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unbroken (in parts), 1

Unbroken is an anthology that “explores disability in fictional tales told from the viewpoint of disabled characters, written by disabled creators.” It has 13 stories and I wrote something after I read each one, so this ‘review’ will come in three parts: An Overview, Stories 1-6 and Stories 7-13.

[As always, please be patient with me as I learn to write about any Creators and Characters who differ from me, as well as Narratives that differ from my own. Constructive feedback is always welcome, and occasionally heeded.]

unbroken coverUnbroken: 13 Stories Starring Disabled Teens Edited by Marieke Nijkamp

FSG, 2018. Hardcover, 320 pages. YA Anthology.

Representation matters. It matters to those who rarely, if ever, get to see themselves in a book; and it matters to those who only see themselves in a book. How someone is represented is important. Are they centered and leading or relegated to issues, problematic relatives, side-kicks, foils, villains?

In Unbroken, I read my first story (outside a message-ridden picture book) where the hero is confined to a wheelchair. In “The Leap and the Fall” by Kayla Whaley, said hero is also female, and lesbian. The story is coming-of-age, you know: horror, action, romance.  And if you wonder why #ownvoices is a thing: there are subtle details I feel certain that another author would have missed or overemphasized in their earnest attempt to provide authenticity. Not that there are lot of people writing disabled characters as protagonists. Every story in Unbroken will center a disabled protagonist, and it will mind intersectionality while doing so.

Unbroken writes historical, contemporary, fantasy, urban fantasy, horror, supernatural, science, romance. It captures first- and third-person narratives–in prose and one as a script.

Unbroken sets stories: along the historic trade routes of Asia; bicycle paths; an abandoned carnival in the woods; under siege on another planet; on a haunted stage; on an Islamic pilgrimage; during the construction of a dragon’s perch; on a park bench; in the emails of a romance columnist; as a script; in a parish; in a household in hiding; alongside 3 wishes.

The disabilities are described/identified in breadth: anxiety, autism, bipolar, blind, cerebral palsy, chronic pain, irritable bowel syndrome, neurodiverse, post-accident rehabilitation, schizophrenia… We’ll read characters with canes, meds, amulets, bandages, and a wheelchair; some have parents, siblings, best friends, love interests.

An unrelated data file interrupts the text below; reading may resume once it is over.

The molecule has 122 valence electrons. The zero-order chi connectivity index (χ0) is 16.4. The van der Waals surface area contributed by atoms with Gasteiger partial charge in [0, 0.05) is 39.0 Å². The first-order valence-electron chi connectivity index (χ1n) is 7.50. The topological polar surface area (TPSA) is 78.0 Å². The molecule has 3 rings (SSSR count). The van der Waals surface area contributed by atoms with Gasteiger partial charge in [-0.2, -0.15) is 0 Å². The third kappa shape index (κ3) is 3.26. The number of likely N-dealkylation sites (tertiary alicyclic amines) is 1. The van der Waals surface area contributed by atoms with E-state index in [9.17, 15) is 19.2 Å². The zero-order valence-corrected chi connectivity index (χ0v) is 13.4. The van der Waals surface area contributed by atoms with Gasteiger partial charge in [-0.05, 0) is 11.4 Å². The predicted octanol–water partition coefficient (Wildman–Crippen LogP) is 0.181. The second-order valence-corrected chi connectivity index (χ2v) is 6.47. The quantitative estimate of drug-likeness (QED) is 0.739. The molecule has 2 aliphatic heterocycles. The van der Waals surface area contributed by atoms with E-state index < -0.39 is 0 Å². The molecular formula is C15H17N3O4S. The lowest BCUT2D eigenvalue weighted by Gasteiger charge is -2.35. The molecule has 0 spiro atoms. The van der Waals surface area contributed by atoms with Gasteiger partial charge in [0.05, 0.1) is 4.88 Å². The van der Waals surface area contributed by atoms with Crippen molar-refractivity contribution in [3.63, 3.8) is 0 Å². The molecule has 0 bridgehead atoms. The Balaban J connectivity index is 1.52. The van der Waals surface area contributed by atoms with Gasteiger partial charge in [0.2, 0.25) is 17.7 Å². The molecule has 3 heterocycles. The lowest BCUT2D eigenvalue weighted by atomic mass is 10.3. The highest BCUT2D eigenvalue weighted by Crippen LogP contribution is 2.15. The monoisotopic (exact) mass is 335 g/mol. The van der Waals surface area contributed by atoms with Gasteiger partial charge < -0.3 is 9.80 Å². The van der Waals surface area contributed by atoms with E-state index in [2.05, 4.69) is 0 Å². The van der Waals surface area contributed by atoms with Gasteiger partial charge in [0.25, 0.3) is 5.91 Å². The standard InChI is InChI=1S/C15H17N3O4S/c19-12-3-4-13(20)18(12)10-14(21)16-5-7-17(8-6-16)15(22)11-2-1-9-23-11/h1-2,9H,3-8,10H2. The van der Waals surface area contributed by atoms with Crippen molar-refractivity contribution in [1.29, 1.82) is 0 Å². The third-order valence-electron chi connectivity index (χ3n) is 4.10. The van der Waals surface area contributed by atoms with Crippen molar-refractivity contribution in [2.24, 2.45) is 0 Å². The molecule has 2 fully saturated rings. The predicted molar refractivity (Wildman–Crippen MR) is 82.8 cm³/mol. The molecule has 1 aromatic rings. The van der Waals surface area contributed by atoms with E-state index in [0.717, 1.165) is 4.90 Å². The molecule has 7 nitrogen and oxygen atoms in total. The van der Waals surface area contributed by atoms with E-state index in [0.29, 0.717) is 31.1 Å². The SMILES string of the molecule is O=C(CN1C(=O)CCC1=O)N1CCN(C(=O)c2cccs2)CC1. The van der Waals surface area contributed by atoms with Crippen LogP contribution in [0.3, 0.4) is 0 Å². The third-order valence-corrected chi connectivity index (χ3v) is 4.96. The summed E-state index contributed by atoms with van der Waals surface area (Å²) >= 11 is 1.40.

The protagonists are bike nerds, manga collectors, country music fans, coders, actors, writers, carpenters, sculptors, elder sisters, youngest sisters, communicators with the dead, weather summoners, wish-granters, romantic interests, sons, grandsons, best friends…

Protagonists and significant characters vary in their presentation of gender and sexuality; they are diverse in skin tone, culture, and religious beliefs. What does not vary is the need to be seen and known, and not be alone.

Like any anthology, some stories will resonate more than others. I was pleasantly surprised by the percentage of stories I effortlessly enjoyed. And editor Marieke Nijkamp did a great job in arranging the short story order. The first story sets a good tone thematically, and I appreciate beginning with a story set in a historical context—disabled bodies have always had a presence. Nijkamp avoids neighboring genres, themes, and disabilities—not that each voice isn’t distinct, but the editor is mindful of emphasizing each one. The result is also refreshing, if one story isn’t your thing, the next will hold your attention and reinvigorate your continuation through the collection. The seventh story (Nijkamp’s own) removes us from the contemporary space and offers a drink of straight-up fantasy. Placing novelist Francisco X. Stork as the eighth story in was also smart because he is skilled in the short story form.

As I was reading, there were several I thought would make excellent short films (animated or live-action) or graphic novels; a few I’d love to see expanded into a longer form, or read that author in longer form.

Unbroken is an excellent anthology. It’s a strong collection of stories, and its rarity only ups its value. I hope Unbroken will see more like it, and that the anthologies will accompany longer works and invite publisher’s to bring more creators, perspectives and narratives to the bookstore and library shelves.

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Notes on Stories 1-6 and Stories 7-13.

An Article to read at CBC Diversity “We are Unbroken: YA Authors Get Honest about Disability”: “Marieke and fellow contributors share what disability means to them and what they hope readers take away from their stories.”

 

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